Date:  2022–11 
URL:  http://d.repec.org/n?u=RePEc:hal:journl:hal03863573&r=des 
By:  Riehm, Tobias 
Abstract:  In auctions bidders are usually assumed to have rational expectations with regards to their winning probability. However, experimental and empirical evidence suggests that agent's expectations depend on direct utility stemming from expectations, resulting in optimism or pessimism. Optimism increases ex ante savoring, while pessimism leads to less disappointment ex post. Hence, optimal expectations depend on the time left until the uncertainty is resolved, i.e. the time one can savor ex ante by being (too) optimistic. Applying the decision theory model of Gollier and Muermann (2010) to first price auctions, I show that by decreasing the time between bids and revelation of results, the auctioneer can induce bidders to forego optimism, leading to more aggressive bids and thereby higher revenues for the auctioneer. Finally I test these predictions experimentally, finding no evidence for my theoretical predictions.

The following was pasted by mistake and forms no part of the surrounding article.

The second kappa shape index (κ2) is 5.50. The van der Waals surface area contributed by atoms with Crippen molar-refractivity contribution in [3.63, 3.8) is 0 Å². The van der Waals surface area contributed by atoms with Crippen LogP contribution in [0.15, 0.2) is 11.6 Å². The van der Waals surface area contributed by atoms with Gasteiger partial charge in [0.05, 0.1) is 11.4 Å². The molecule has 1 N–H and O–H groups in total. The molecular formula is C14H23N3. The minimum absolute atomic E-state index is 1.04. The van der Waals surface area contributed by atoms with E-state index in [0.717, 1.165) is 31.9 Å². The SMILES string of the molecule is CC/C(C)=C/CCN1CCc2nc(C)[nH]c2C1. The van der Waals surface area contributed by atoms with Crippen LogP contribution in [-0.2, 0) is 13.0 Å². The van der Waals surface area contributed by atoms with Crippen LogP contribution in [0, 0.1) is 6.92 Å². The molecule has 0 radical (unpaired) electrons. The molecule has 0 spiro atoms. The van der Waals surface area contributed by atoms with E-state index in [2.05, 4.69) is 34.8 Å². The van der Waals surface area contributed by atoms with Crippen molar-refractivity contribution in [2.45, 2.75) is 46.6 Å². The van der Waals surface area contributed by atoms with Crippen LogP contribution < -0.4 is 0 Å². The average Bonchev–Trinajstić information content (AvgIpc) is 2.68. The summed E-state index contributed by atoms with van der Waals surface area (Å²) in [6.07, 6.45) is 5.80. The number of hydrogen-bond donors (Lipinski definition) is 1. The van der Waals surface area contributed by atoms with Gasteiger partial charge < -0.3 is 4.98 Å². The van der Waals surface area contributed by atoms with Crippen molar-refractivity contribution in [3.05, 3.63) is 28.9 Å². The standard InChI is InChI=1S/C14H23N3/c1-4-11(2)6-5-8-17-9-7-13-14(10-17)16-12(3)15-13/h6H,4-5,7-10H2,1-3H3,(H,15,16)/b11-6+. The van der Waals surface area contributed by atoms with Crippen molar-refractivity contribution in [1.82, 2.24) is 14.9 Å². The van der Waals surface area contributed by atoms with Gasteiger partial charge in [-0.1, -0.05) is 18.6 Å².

Keywords:  Auctions,Experiment,Motivated Beliefs 
JEL:  D44 C91 
Date:  2022 
URL:  http://d.repec.org/n?u=RePEc:zbw:zewdip:22062&r=des 
By:  Andrej Woerner; Sander Onderstal; Arthur Schram 
Abstract:  For rewardbased crowdfunding, we introduce the strategyproof Generalized MoulinShenker mechanism (GMS) and compare its performance to the prevailing AllOrNothing mechanism (AON). Theoretically, GMS outperforms AON in equilibrium profit and funding success. We test these predictions experimentally, distinguishing between a sealedbid and a dynamic version of GMS. We find that the dynamic GMS outperforms the sealedbid GMS. It performs better than AON when the producer aims at maximizing funding success. For crowdfunding in practice, this implies that the current standard of financing projects could be improved upon by implementing a crowdfunding mechanism that is similar to the dynamic GMS. 
Keywords:  crowdfunding, market design, strategyproofness, laboratory experiment 
JEL:  C92 D82 G29 
Date:  2022 
URL:  http://d.repec.org/n?u=RePEc:ces:ceswps:_10081&r=des 
By:  Aner Sela (BGU); Yizhaq Minchuk (Shamoon College of Engineering) 
Keywords:  Allpay auctions, subsidy, taxation 
JEL:  C72 D44 H25 
Date:  2022 
URL:  http://d.repec.org/n?u=RePEc:bgu:wpaper:2204&r=des